Thinking Skills



Thinking skills


Everybody has thinking skills, but not everyone uses them effectively.  Effective thinking skills are developed over a period of time.  Good thinkers see “out of the box” and are able to see possibilities where others may see only obstacles or roadblocks.  Good thinkers can make connections between distinct elements and be able to tie them together like Ben Franklin saw the connection between lightning and electricity.  Good thinkers are also able to breakdown complex items into smaller understandable parts.  They can also develop new and unique solutions to problems. 


Thinking refers to the process of creating a logical series of connective parts between items of information.  The simplest thinking skills are learning facts and recall, while higher order skills include analysis, problem solving, and evaluation. 


Thinking can be divided into to categories;


  • Analytical Thinking
  • Creative Thinking



Analytical Thinking


Analytical thinking involves bringing facts and data together from various sources and then applying logic and knowledge to solve problems or to make informed decisions.  Analytical thinking involves putting a number of different pieces or perspectives of a topic back together in some organized, logical manner to find a single answer.  The deductive reasoning that the Sherlock Homes used in solving mysteries is a good example of convergent thinking.  By gathering various bits of information, he was able to put the pieces of a puzzle together and come up with a logical answer to the question of “Who done it?”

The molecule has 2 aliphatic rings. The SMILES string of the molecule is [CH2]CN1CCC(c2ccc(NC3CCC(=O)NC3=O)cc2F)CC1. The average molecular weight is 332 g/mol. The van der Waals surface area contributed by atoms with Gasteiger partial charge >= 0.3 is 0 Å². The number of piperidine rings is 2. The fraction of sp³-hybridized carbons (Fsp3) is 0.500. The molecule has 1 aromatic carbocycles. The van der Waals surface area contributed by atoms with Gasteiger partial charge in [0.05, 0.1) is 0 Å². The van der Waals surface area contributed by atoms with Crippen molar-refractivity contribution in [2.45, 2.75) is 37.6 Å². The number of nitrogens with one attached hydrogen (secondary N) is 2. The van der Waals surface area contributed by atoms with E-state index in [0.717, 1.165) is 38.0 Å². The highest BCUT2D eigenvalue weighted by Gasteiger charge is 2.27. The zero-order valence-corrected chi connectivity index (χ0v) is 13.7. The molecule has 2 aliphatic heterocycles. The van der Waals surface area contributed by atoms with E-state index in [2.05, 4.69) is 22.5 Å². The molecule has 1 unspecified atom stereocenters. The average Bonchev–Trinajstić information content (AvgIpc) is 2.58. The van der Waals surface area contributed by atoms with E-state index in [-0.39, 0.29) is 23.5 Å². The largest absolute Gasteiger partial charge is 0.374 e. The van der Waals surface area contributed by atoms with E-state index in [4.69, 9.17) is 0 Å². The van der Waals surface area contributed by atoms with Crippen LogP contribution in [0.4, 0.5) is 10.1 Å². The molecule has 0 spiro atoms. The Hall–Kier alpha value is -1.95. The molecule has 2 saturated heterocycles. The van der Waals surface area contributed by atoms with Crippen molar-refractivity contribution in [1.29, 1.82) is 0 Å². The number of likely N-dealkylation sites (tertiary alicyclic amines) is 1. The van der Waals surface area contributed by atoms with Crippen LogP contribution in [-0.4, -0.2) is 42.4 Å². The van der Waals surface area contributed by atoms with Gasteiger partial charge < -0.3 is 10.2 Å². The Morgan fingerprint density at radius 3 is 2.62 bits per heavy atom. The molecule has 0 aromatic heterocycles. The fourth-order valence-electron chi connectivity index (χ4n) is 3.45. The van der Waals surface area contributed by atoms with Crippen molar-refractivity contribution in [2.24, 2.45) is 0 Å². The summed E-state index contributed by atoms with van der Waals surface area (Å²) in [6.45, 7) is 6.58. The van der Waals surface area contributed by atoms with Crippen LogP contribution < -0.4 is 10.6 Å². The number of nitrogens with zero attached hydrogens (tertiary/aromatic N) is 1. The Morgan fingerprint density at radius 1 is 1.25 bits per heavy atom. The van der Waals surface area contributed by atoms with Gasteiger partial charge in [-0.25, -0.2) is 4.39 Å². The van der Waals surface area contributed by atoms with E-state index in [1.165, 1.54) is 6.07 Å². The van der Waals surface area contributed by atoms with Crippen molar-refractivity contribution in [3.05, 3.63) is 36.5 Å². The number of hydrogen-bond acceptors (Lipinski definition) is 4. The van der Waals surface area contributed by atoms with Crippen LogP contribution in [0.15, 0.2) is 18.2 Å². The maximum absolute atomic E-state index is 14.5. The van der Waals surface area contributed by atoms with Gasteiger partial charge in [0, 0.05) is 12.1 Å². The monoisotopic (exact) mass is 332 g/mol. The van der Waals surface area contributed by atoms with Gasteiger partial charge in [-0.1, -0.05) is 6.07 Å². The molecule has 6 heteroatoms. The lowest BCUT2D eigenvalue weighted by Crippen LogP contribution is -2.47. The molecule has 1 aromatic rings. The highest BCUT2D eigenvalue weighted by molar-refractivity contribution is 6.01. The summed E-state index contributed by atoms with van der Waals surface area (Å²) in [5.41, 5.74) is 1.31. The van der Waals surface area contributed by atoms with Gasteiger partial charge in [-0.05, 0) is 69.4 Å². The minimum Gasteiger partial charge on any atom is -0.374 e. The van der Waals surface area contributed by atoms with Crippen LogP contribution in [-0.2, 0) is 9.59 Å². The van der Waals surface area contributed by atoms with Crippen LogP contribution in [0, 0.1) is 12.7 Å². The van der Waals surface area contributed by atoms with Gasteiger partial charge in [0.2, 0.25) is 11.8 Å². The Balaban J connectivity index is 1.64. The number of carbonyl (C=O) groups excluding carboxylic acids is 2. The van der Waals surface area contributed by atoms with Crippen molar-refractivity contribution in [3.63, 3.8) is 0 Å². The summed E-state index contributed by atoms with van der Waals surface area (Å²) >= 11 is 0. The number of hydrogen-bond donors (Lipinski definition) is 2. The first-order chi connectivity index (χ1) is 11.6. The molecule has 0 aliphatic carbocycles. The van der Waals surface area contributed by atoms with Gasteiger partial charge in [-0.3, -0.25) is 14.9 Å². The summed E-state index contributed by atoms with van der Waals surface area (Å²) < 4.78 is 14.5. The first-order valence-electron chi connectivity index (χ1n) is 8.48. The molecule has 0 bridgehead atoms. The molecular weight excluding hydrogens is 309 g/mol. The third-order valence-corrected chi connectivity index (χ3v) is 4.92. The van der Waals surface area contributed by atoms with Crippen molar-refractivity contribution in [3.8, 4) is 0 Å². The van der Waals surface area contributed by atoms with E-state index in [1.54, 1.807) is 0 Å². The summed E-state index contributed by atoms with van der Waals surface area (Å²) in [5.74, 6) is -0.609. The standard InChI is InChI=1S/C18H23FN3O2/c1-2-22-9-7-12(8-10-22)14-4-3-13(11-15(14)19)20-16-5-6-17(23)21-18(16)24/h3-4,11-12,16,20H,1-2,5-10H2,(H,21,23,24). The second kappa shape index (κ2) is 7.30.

Creative Thinking


Creative thinking, on the other hand, involves breaking a topic apart to explore its various components and then generating new ideas and solutions.  Creative thinking is thinking outwards instead of inward.  It is a creative process of developing original and unique ideas and then coming up with a new opportunity or a new solution to a problem – “a better mousetrap.”



Thinking Skills


In the simplest form, analytical thinking or deductive reasoning looks inward to find a solution, while creative thinking looks outward for a solution.  


Both thinking skills are essential for school, work, and life.  Both require critical thinking skills to be effective.  Both are used for solving problems, doing projects and achieving objectives.  However, much of the thinking in formal education focuses on the analytical thinking skills such as following or making a logical argument, eliminating the incorrect paths and then figuring out the single correct answer.  Standardized tests such as IQ tests only measure convergent thinking.  Pattern recognition, logic thought flow, and the ability to solve problems with a single answer can all be tested and graded.  Although it is an extremely valuable skill, there are no accurate tests able to measure creative thinking skills.  Many times, the creative thinkers are first thought to be “off their rockers” or not in reality. 




Analytical Thinking Creative Thinking
convergent divergent
Inward outward
analytic generative
probability possibilities
Sequence Imagination
Logical Intuitive
Rational Emotional
focused diffuse
objective subjective
Single answer answers
left brain right brain




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